Later, almost contritely, he shares his ultimate fantasy: to run a college station that would both generate revenue and provide a course of study for students. A course, one expects, that would prepare students for the money-grubbing, number-crunching world of real radio.
That WKPX-FM (88.5) is located just a few miles north of Pugh's spacious office is not necessarily poetic justice. But it is some sort of justice. Financed by the Broward School Board and run by the students at Piper High School in Sunrise, the tiny station plays virtually every genre forbidden further up the dial: unsigned bands, grunge, hard-core hip hop, death metal. Of course, the kids only broadcast from 7:00 a.m. to 7:00 p.m., and they do have to air the school board's not-quite-scintillating meetings. But, hey, even the Sex Pistols made compromises.
For those who wonder how it is that the Broward School Board became cooler than the rest of South Florida, the answer is simple: they don't have to make a profit. "They don't even give us our Arbitrons," notes general manager Ellen Goldberg, a senior whose pierced bellybutton is healing just fine, thank you.
Ironically, the station began ten years ago as a Top 40 outlet. There was also a brief, painful, classic rock phase before the switch to alternative three years ago. Goldberg estimates that WKPX, whose 3000-watt signal spans from North Dade to Boca Raton, reaches about 50,000 ears at peak hours. If other students tend to regard the radio staff as "all the weirdos" (and if fellow students often gather outside the glass-encased air studio to ooh and ahh at these weirdos), KPX's core listenership borders on cultish. "One guy in Hallandale put a huge antenna on his roof just to hear us better," Goldberg boasts. "We had one guy who tuned in all the way from Canada [on a shortwave radio]."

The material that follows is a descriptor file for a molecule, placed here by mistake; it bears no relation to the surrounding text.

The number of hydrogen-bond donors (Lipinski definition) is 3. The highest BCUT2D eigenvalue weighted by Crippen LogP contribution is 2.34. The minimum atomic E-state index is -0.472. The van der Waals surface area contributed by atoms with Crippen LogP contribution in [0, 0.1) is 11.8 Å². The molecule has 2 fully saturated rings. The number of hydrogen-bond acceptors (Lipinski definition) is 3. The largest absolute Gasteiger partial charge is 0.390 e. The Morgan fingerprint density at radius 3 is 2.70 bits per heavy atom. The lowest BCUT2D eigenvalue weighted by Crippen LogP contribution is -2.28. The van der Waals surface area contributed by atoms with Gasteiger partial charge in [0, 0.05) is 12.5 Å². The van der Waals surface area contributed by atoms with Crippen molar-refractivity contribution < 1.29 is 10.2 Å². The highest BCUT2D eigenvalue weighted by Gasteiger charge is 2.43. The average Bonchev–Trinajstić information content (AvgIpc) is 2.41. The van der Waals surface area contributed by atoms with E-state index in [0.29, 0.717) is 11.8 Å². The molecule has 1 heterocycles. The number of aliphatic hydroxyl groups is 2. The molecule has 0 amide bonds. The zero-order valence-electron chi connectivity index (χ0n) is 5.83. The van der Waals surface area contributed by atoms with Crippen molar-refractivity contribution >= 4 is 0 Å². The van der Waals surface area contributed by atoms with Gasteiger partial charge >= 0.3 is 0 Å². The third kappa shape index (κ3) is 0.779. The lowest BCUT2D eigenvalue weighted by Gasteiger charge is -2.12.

Music director Anna Daniels gives her DJs free rein, with limited censorship from faculty station manager Joanne Boggus. "When the Divinyls came out with that song, 'I Touch Myself,' Joanne said no way. Masturbation is one of those big no-no topics," explains Daniels, a senior whose hair is dyed the approximate hue of a Charm's Blow Pop. (Other banned material: the Dead Kennedys' punk anthem, "California Uber Alles," King Missile's "Detachable Penis," and anything by Pope-desecrater Sinead O'Connor.)
No doubt the most scatological material emanates from the station's studio during Yvette Lam's Tuesday afternoon death-metal show. "That was Brutal Mastication," Lam chirps. "Next up: 'Cryptic Stench' from Cannibal Corpse." She spins and giggles. "When I listened to KPX in junior high it was, like, the coolest, and I was, like, I've got to get a show there. And here I am, like, two years later with my own, like, show," she notes, her lip-glossed smile that's more Valley Girl than Satanist.
Just around the corner, a cherubic, balding man with a wide brown tie and a pocket protector sits monitoring the subhuman sounds of the Stench. "I think alternative has been our best format yet," says Warren Exmore, KPX's chief engineer. "Nobody else plays this stuff."
Glenn Richards knows the feeling. The WSHE overnight man is perhaps the only DJ permitted to veer, ever so occasionally, from SHE's meticulous song scripts. Most rewarding, three years ago he was granted a Sunday night show (11:00 p.m. to 1:00 a.m.) devoted to South Florida's blossoming local scene. Without him, local commercial radio would offer barely any awareness of homegrown acts such as Forget the Name, Natural Causes, Tuff Luck, and the Itch.
But Richards's fervid devotion to music has left him thoroughly discombobulated amid the corporate milieu. "I've worked in radio since I graduated from Coral Gables High in 1980, yet I feel like an outsider. I don't know the business side, only what I've read about it in the trades, and that kind of turns my stomach."
Given his druthers, Richards says, he'd prefer an alternative format. "But the truth is I like to play rock and I don't want to leave town so I love SHE," he adds, sort of convincingly. "They're playing as much new stuff as they can and still keep a big listenership. I guess they've got to be careful, or people will say, 'What the hell is that,' and go back to ZETA. But when I hear all the good stuff being released now, I sometimes feel like it's water building up behind a dam, ready to burst onto radio. You've got this potential energy, and it's got to go somewhere."